21. ^ Terence Best, "Critical Commentary", in G. F. Handel, The Complete Sonatas for Violin and Basso Continuo / Die gesamten Sonaten für Violine und Basso Continuo / Les sonates complètes pour violon et basse continue, edited by Terence Best, basso continuo realized by Peter Holman, 50–54 (London: Faber Music Limited; Kassel: Bärenreiter-Verlag; Sydney: Boosey & Hawkes (Australia) Pty. Ltd.; New York: G. Schirmer Inc.; Auckland: Roderick Biss Music Ltd., 1983), 50.
  22. ^ G. F. Handel, The Complete Sonatas for Violin and Basso Continuo / Die gesamten Sonaten für Violine und Basso Continuo / Les sonates complètes pour violon et basse continue, edited by Terence Best, basso continuo realized by Peter Holman (London: Faber Music Limited; Kassel: Bärenreiter-Verlag; Sydney: Boosey & Hawkes (Australia) Pty. Ltd.; New York: G. Schirmer Inc.; Auckland: Roderick Biss Music Ltd., 1983).
  23. ^ Terence Best, "Critical Commentary", in G. F. Handel, The Complete Sonatas for Violin and Basso Continuo / Die gesamten Sonaten für Violine und Basso Continuo / Les sonates complètes pour violon et basse continue, edited by Terence Best, basso continuo realized by Peter Holman, 50–54 (London: Faber Music Limited; Kassel: Bärenreiter-Verlag; Sydney: Boosey & Hawkes (Australia) Pty. Ltd.; New York: G. Schirmer Inc.; Auckland: Roderick Biss Music Ltd., 1983), 51.
  24. ^ G. F. Handel, The Complete Sonatas for Violin and Basso Continuo / Die gesamten Sonaten für Violine und Basso Continuo / Les sonates complètes pour violon et basse continue, edited by Terence Best, basso continuo realized by Peter Holman, 50–54 (London: Faber Music Limited; Kassel: Bärenreiter-Verlag; Sydney: Boosey & Hawkes (Australia) Pty. Ltd.; New York: G. Schirmer Inc.; Auckland: Roderick Biss Music Ltd., 1983).
  25. ^ According to Best's Critical Commentary, "The first movement was originally marked 'adagio'. This is crossed out, and 'Andante larghetto' substituted." (Terence Best, "Critical Commentary", in G. F. Handel, The Complete Sonatas for Violin and Basso Continuo / Die gesamten Sonaten für Violine und Basso Continuo / Les sonates complètes pour violon et basse continue, edited by Terence Best, basso continuo realized by Peter Holman, 50–54 (London: Faber Music Limited; Kassel: Bärenreiter-Verlag; Sydney: Boosey & Hawkes (Australia) Pty. Ltd.; New York: G. Schirmer Inc.; Auckland: Roderick Biss Music Ltd., 1983), 51).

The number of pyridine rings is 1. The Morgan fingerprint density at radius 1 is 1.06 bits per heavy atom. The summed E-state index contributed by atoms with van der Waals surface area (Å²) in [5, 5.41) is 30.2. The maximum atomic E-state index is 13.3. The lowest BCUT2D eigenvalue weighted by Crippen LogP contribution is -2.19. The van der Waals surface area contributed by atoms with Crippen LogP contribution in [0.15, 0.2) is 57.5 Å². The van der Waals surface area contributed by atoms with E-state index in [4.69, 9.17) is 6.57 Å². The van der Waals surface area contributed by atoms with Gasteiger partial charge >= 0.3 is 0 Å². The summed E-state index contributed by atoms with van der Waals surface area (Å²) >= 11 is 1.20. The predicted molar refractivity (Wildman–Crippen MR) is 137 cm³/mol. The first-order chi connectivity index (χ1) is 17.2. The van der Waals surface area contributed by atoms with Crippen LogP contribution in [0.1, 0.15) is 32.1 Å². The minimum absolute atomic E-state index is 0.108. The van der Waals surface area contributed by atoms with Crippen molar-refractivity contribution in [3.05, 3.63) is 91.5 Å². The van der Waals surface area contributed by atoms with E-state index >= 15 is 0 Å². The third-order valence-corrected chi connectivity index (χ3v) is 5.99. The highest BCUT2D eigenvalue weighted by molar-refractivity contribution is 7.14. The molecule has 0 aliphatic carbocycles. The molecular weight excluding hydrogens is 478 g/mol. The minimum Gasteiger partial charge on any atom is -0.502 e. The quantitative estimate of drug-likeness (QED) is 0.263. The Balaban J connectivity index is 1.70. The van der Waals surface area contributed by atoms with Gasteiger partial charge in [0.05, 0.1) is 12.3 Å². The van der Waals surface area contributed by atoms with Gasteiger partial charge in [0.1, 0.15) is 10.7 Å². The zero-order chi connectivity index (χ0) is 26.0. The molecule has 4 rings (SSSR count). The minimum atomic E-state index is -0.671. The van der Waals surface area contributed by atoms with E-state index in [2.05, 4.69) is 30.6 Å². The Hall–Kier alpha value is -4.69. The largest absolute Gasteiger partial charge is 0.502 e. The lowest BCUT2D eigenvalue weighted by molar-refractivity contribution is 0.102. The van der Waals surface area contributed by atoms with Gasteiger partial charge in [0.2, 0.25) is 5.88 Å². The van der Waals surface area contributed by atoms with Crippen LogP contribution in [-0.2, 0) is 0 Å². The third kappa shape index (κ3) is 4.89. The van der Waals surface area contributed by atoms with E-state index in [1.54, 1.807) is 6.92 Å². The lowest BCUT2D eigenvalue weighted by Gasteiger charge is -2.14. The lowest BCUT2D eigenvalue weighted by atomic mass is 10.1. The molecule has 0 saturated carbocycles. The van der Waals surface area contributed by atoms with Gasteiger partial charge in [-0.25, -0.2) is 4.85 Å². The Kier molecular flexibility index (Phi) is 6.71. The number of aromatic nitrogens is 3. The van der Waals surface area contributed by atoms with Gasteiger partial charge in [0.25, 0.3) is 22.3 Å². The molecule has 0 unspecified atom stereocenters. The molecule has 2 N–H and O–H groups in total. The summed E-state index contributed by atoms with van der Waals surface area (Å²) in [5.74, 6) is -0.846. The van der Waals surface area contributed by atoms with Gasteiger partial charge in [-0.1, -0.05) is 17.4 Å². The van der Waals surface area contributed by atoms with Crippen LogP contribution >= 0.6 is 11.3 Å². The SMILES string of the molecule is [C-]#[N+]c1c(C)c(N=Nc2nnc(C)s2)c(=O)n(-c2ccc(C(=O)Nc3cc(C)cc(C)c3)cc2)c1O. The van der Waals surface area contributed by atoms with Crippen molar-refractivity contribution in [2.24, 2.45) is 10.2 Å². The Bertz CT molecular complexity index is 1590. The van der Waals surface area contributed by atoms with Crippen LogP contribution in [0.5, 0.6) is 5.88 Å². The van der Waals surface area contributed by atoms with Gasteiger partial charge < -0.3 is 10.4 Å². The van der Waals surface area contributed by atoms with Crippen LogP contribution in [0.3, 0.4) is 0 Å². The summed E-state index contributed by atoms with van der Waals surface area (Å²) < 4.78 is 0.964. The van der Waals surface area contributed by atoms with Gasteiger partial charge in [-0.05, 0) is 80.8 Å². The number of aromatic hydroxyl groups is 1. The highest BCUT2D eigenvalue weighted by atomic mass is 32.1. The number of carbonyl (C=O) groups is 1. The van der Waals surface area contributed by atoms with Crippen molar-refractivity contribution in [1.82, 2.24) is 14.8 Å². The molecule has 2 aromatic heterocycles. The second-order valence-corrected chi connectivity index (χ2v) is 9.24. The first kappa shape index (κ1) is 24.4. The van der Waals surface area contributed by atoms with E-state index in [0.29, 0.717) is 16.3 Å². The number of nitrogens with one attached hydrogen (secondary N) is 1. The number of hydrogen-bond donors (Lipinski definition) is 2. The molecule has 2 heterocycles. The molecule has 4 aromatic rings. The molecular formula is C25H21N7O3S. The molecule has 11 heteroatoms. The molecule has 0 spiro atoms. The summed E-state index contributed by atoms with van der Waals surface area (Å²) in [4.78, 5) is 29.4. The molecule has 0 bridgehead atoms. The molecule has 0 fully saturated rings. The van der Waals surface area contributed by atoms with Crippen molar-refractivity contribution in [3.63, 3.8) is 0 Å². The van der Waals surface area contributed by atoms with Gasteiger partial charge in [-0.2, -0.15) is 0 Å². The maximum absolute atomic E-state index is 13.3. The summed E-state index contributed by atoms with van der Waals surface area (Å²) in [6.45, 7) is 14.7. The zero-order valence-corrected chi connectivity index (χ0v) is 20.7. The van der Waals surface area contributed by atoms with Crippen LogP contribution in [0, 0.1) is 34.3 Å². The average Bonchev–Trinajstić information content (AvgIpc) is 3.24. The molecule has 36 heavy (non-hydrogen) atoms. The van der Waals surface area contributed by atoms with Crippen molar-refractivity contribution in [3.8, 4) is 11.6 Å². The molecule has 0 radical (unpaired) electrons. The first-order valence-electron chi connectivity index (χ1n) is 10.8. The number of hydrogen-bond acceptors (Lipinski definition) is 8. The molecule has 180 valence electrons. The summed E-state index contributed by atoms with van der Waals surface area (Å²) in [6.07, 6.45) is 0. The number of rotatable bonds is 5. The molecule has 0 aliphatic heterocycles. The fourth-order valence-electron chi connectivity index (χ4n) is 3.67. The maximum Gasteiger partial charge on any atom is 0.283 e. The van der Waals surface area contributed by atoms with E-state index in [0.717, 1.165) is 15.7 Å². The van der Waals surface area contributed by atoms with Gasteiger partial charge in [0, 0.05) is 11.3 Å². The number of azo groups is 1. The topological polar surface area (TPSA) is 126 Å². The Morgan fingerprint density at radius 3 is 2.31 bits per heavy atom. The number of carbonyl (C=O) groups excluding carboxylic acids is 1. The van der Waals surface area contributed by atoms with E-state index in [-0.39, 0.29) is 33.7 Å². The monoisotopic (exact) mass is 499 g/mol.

26. ^ "20". The HWV Catalog. gfhandel.org. Retrieved 21 February 2009. 
  27. ^ "292". The HWV Catalog. gfhandel.org. Retrieved 21 February 2009. 
  28. ^ "292". The HWV Catalog. gfhandel.org. Retrieved 21 February 2009. 
  29. ^ a b c Bixler, Martha (November 1998). "A Handel Sonata Roundup: Editions, Then & Now". American recorder (American Recorder Society, Inc.) 39 (5 (November)): 9–16. , citation on p. 12.
  30. ^ David Lasocki, "New Light on Handel 's Woodwind Sonatas", American Recorder 21, no. 4 (February 1981): 163–70; the cited passage is on p. 167.
  31. ^ David Lasocki, "New Light on Handel 's Woodwind Sonatas", American Recorder 21, no. 4 (February 1981): 163–70; the cited passage is on pp. 167–68.
  32. ^ Terence Best, "Handel's Chamber Music", Early Music 13, no. 4 (November 1985): 476–99, citation on 486. Anthony Hicks, "Handel, George Frideric, §17: Instrumental Chamber Music", The New Grove Dictionary of Music and Musicians, edited by Stanley Sadie and John Tyrrel (New York: Grove's Dictionaries, 2001).
  33. ^ Edited by Terence Best in the Hallische Händel-Ausgabe im Auftrage der Georg Friedrich Händel-Gesellschaft iv/18, 19, 45 (Kassel), and in George Frideric Handel, The Complete Sonatas for Treble (Alto) Recorder and Basso Continuo, edited by David Lasocki, continuo realization by Walter Bergmann (London: Faber Music; New York: G. Schirmer, 1979).

Further reading[edit]